My Century Home Page
Broadcast on Wednesday 22nd December 1999
Well, my name is Jack Cardiff. And I've been working in the cinema
a long time. First of all, I worked as a kid actor. That's why it's
so long. Because I was a kid of four when I started, in 1918. Then
in 1928 I went behind the camera and worked on a couple of silent
pictures. If I was asked; "Which do you think is the most important
event of this century?" I would unhesitatingly say it was the advent
of sound. America was ahead of us, because they made "The Jazz Singer"
in 1927. Officially, that was the first movie made with a sound
track. And that was something that was so important.
Actually before that, in 1924, I went to the Wembley Empire Exhibition,
which was a very big affair. And there was a cinema show, which
they advertised, with sound. People actually could be heard to talk.
And I was fascinated. I went inside. And indeed you saw the screen,
with actors acting. And you could hear them talking. What is was:
there was a sort of gramophone thing on the right-hand side. And
it was a bit out of sync. (ie synchronisation). But obviously everyone
was loving it. And I had a terrific thrill. Because, although I
was only eleven, it hit me. I thought: "This is it. This is a new
dimension of the cinema". And it was.
I started behind the camera in 1928. And I worked on what was one
of the last silent films made in this country: "The Informer." The
Irish Troubles were going on then. And anyone who informed - they'd
had it. And the story was about an informer who is obviously out
(ie he's been found out) and he's going to be killed. And he has
this love affair with Lee de Puti. And she tries to keep him away
from trouble, but she can't. Well, I think the producer of "The
Informer" - I forget his name - he knew that on the next stage Hitchcock
was making "Blackmail": officially the first sound picture. So the
producer said: "We've got to have a sound sequence in our picture,
to keep up with everybody." So a sound scene was devised. And the
principal actor was Johnny Butt. He was terrified when he was told
that he actually had to remember his lines. Because, previous to
this, in the silent pictures, you didn't have to know your lines.
You could say anything - "Arsenal (the football team) won again"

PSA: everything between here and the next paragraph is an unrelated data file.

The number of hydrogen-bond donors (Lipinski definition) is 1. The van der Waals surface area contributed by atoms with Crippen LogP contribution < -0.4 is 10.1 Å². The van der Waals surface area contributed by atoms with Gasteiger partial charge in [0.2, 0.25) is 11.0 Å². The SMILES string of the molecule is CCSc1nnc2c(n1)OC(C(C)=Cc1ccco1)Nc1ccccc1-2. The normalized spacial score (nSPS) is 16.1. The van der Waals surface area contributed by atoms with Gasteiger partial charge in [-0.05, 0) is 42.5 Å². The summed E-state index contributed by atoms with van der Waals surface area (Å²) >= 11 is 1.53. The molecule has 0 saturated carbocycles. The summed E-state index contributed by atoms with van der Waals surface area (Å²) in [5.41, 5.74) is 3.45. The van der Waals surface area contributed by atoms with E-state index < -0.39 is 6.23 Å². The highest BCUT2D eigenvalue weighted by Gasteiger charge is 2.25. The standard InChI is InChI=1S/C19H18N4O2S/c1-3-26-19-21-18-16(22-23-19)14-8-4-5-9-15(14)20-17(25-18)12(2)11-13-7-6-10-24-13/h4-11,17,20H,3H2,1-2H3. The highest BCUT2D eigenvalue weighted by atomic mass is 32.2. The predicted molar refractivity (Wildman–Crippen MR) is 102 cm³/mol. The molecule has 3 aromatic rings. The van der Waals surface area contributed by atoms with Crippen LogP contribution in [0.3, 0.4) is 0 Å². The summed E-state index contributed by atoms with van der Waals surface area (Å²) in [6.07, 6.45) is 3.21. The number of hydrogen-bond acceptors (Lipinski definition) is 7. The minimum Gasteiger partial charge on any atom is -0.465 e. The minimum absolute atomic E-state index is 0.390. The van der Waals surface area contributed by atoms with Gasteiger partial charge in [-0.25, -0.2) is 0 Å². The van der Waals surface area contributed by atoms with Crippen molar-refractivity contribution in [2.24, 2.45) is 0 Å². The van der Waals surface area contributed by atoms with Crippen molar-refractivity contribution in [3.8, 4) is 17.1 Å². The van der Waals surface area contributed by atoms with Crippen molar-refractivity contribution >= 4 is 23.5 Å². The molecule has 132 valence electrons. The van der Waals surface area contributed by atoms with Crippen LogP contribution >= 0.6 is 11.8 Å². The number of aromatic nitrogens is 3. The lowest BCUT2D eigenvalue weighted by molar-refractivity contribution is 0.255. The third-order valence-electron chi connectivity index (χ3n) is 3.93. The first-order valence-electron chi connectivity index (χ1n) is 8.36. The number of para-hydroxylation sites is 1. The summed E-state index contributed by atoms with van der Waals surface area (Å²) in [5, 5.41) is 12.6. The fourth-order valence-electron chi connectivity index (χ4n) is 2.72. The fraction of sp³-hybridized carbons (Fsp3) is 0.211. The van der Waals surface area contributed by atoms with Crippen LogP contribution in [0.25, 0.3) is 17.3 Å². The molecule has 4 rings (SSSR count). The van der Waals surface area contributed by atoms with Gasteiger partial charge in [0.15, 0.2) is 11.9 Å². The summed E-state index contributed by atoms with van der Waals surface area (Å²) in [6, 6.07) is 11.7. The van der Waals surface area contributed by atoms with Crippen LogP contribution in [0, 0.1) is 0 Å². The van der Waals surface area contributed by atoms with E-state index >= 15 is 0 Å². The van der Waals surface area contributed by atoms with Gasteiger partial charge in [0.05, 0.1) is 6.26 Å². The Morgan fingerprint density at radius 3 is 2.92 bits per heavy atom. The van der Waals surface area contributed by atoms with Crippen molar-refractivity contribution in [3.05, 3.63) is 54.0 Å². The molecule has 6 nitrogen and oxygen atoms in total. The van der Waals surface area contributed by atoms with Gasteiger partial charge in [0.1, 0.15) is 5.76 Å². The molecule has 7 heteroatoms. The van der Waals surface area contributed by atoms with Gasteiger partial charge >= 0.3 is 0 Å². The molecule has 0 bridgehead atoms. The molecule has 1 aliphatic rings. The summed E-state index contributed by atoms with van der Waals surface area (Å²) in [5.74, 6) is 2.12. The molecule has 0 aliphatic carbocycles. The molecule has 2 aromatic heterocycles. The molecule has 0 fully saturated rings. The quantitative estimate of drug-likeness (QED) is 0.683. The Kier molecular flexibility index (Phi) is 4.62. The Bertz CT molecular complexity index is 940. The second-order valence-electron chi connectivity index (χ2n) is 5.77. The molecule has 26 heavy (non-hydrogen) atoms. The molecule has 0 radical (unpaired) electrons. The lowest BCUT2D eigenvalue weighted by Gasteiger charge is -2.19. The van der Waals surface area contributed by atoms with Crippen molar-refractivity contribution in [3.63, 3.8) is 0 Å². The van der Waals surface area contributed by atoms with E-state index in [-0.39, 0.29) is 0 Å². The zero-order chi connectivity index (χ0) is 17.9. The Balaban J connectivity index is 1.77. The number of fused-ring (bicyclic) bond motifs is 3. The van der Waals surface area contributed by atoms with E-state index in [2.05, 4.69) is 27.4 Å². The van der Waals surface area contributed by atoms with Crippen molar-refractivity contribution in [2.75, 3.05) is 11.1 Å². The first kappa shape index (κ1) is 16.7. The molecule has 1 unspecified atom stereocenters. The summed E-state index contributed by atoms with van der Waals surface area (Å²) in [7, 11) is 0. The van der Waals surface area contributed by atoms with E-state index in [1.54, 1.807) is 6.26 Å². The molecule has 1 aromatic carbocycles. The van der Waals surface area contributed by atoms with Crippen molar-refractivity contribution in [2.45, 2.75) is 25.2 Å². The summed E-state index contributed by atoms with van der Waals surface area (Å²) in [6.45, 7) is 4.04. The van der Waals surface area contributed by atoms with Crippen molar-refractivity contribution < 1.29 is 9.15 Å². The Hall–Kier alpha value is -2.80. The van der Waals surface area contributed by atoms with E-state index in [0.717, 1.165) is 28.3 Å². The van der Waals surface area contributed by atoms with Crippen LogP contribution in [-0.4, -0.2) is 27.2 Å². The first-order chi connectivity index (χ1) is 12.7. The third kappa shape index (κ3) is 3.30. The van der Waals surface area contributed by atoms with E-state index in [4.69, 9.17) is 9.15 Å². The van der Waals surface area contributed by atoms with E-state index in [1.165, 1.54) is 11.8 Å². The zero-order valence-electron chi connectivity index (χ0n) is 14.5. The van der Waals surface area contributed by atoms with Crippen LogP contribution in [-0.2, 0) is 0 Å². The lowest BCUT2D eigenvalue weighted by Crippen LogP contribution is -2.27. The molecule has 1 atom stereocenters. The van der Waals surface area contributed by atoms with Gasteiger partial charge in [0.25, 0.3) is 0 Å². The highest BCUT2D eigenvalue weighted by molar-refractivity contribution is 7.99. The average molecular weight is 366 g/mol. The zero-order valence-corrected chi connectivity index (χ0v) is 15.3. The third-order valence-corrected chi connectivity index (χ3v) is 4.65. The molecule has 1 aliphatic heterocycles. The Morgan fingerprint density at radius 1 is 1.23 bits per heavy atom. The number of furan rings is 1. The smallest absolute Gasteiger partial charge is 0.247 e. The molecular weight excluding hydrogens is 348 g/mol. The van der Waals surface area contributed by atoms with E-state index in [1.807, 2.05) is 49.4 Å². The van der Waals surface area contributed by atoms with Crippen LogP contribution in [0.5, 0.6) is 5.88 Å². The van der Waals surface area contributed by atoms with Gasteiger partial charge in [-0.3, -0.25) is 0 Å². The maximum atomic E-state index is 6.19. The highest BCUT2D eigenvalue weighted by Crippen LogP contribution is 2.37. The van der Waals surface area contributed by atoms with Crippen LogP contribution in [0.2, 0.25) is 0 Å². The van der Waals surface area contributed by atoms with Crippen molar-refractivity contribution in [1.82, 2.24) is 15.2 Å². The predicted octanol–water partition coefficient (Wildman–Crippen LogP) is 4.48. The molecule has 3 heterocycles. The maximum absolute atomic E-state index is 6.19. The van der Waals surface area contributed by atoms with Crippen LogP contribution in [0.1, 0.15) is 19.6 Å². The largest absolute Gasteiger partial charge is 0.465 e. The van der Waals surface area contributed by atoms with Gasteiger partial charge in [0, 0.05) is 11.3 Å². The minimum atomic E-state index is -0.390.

- or whatever you wanted to say. And you'd just put the credits
on the screen.
So we started to work in the studio. And it had to be night, because
the sound of the traffic in the daytime was noisy. The only trouble
was we had noises of birds singing at night. So we had to fire a
gun - with blanks - to quieten the birds for a few minutes. This
might have put Johnny Butt off. Because he forgot his lines, take
after take. We did about 18 takes. And after the first few takes,
the director said: "Don't worry, Johnny, don't worry. Get him some
whisky". And they sent for some whisky. And he had a few tots of
whisky. And after another few takes, he still couldn't remember
what his lines were. "Get him some more whisky." And finally he
had had about ten glasses of whisky. And he collapsed in a dead
drop on a table. And that was it. We abandoned the whole thing.
We never used the sound take on that picture. So it was 100 per
The fact was that, the first one or two pictures I worked on after
that, the sound was an awesome thing. I mean, the sound man was
like a kind of magician, who actually produced sound. There was
this enormous microphone hanging in the middle. And, believe it
or not, we were told that we had to hold our breath during the scene,
in case they heard anyone breathing. And it was a magician kind
of ritual that we had. So the advent of sound was a tremendous thing
when it first came out. Very exciting.
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